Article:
Out of concern, Jerry suggests a solution to this quandary, offering to switch apartments so that Kramer doesn't go totally insane. This is where something magical happens — after they switch apartments, they also switch personalities. As Kramer adjusts to his new home environment, he starts to behave almost like a normal person for once: calm, cool, and collected. Jerry, on the other hand, starts to take on the more chaotic behaviors and mannerisms that would normally be associated with Kramer: barging into rooms, talking fast, and generally acting somewhat disconnected from reality. It's a "Freaky Friday" swap situation that turns Kramer's entire personality on its head. 

Eventually, the two switch back, and everything goes back to normal, but for a second there, we almost lost Kramer forever. That was a close one! 

7. The Alternate Side

In "The Alternate Side," Kramer is walking outside his apartment building when he finds himself near the set of a movie being directed by none other than Woody Allen. He's given a part in the film as an extra walking down the block in the background, carrying a bag of groceries. It's a small part, but Kramer, being the clumsy, uncoordinated doofus that he is, somehow manages to mess up even this simplest of tasks. As he's walking, he slips, and the bag of groceries goes flying. It's over. He screwed up. Or at least that would be the case for literally any other person on the planet — but not Kramer. 

Rather than be angered by this slip-up, Woody bursts out laughing, apparently as amused by Kramer's crazy antics as the show's audience is. Kramer is then given an even bigger part in the movie, sitting next to Woody at a bar. He even has an actual line, one which true "Seinfeld" fans know by heart — "These pretzels are making me thirsty." It's a short line, one which may be easily overlooked, but Kramer works hard to deliver it with all the nuance and force of a real actor.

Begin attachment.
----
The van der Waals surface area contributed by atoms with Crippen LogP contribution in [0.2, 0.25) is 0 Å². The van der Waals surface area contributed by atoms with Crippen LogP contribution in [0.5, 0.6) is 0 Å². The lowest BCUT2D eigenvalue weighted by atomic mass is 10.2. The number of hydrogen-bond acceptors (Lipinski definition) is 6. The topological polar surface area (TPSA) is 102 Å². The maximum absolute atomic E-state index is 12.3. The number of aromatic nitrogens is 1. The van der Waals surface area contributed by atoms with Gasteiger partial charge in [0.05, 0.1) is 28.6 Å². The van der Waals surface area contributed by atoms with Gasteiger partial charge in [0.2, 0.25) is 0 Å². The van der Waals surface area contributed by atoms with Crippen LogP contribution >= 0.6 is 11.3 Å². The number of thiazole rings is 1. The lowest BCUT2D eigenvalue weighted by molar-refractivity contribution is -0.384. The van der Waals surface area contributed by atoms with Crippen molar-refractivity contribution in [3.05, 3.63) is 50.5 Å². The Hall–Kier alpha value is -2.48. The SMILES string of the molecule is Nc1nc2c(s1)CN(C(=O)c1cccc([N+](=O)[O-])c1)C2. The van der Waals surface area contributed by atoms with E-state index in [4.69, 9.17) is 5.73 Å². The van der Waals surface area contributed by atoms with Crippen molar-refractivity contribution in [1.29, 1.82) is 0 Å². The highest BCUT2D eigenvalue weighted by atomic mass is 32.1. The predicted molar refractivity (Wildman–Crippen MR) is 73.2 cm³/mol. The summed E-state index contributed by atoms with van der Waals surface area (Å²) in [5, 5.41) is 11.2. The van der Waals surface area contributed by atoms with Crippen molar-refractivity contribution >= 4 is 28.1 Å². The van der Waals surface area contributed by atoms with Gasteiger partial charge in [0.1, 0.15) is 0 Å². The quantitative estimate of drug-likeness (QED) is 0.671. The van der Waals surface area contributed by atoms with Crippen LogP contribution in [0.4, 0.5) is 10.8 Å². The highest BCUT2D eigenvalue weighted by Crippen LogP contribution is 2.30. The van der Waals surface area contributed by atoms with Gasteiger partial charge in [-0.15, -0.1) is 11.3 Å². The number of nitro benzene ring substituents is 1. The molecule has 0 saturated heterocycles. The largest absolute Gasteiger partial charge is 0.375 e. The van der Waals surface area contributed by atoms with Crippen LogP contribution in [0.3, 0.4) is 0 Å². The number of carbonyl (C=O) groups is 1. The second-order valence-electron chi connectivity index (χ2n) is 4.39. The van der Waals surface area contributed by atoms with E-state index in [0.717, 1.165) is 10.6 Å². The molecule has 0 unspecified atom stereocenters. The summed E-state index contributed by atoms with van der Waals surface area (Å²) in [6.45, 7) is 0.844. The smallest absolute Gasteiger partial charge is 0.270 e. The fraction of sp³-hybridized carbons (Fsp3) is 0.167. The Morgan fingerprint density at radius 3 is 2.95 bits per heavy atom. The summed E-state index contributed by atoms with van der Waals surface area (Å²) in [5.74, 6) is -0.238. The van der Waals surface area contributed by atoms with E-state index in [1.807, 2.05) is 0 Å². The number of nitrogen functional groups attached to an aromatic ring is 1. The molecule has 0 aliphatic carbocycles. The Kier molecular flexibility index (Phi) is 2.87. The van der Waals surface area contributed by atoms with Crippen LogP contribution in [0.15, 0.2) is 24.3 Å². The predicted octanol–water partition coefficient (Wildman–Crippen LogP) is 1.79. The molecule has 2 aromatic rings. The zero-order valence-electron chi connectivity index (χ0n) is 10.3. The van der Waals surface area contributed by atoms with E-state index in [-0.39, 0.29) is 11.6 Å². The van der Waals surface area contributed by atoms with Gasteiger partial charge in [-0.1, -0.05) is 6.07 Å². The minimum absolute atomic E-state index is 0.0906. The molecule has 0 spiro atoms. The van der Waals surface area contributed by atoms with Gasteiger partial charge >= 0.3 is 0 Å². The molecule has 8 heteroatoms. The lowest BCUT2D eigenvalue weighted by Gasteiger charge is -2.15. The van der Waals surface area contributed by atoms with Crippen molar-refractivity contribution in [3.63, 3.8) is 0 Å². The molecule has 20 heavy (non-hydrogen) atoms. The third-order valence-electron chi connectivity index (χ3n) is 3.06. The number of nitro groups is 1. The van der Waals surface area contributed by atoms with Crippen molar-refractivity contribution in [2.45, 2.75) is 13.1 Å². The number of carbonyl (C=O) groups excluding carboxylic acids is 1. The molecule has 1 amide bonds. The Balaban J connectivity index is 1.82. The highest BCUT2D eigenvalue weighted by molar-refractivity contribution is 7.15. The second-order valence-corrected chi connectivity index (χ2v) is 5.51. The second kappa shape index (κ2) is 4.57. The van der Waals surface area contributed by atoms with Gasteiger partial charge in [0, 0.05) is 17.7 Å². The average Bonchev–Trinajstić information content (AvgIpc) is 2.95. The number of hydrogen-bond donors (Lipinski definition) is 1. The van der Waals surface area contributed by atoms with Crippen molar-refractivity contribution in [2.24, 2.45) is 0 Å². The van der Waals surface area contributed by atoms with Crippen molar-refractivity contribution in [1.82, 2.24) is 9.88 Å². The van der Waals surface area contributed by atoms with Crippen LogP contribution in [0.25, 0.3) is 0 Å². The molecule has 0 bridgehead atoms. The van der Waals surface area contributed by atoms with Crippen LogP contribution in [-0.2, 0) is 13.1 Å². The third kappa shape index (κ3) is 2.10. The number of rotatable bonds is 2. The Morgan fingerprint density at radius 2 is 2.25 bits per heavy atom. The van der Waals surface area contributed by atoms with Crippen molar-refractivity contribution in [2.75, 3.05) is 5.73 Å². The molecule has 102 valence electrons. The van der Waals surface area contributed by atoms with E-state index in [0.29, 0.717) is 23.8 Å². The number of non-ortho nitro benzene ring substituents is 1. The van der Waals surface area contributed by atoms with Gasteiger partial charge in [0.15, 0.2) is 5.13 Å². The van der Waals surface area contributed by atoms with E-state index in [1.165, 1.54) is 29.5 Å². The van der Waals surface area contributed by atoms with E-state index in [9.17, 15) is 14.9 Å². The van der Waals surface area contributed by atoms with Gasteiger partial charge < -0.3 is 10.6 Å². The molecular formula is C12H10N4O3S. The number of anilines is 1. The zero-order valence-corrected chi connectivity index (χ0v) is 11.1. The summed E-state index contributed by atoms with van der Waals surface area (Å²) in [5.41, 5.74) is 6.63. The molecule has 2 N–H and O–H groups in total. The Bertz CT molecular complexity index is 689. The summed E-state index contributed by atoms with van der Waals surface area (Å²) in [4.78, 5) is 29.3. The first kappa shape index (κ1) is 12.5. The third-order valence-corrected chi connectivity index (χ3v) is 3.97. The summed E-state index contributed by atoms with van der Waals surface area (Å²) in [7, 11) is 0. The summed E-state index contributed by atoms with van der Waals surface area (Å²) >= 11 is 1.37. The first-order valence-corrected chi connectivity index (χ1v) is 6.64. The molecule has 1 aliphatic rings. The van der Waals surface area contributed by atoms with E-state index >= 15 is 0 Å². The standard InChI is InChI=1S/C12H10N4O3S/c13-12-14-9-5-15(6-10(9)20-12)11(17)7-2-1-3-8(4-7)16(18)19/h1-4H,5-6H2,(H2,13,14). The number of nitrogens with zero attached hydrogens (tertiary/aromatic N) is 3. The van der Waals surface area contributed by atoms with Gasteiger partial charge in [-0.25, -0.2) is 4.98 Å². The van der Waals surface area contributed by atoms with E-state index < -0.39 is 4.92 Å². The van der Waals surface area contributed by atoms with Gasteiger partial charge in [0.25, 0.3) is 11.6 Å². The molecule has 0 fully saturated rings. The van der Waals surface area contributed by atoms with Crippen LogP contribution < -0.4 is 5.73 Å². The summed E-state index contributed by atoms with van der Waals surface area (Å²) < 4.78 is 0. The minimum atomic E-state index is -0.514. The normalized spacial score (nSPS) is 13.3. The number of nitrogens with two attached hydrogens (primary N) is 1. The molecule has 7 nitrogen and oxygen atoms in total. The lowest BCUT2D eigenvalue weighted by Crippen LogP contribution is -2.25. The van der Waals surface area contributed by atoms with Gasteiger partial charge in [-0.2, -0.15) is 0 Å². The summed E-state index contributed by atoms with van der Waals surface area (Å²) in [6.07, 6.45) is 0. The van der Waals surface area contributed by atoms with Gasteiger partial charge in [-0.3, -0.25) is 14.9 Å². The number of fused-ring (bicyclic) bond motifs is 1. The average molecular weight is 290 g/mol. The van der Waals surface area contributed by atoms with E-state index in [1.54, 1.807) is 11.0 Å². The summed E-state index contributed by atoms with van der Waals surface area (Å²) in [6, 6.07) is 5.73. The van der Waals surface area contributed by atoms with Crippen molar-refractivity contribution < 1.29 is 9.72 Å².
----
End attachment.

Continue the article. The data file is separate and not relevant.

Unfortunately, he may have been too forceful with it because as he films the scene, he slams his beer glass down on the table, shattering it. One of the shards ends up cutting Woody, and the director runs off crying. Needless to say, Kramer was no longer welcome on set. Classic!

6. The Merv Griffin Show

This episode contains a show within a show, as Kramer comes upon the discarded remains of "The Merv Griffin Show" set and decides to take it back to his apartment to rebuild it. The set actually comes together really nicely and does start to resemble an actual talk show. Kramer takes on the role of host and has the rest of the gang come by for guest interviews, where they share the latest updates in their life. He even has a co-host in Newman, an animal segment, and orchestrates dramatic confrontations between guests. 

The only thing missing from the show are the lights, cameras, crew, and audience, but how important are those really? What matters is the performance, and Kramer gives a great one. In fact, he's seemingly inseparable from his talk-show host persona, perhaps taking the method acting a bit too far. He's not even really Kramer anymore, he becomes part of something bigger. He's Kramer, but like we've never seen before. How could we not watch?

5. The Big Salad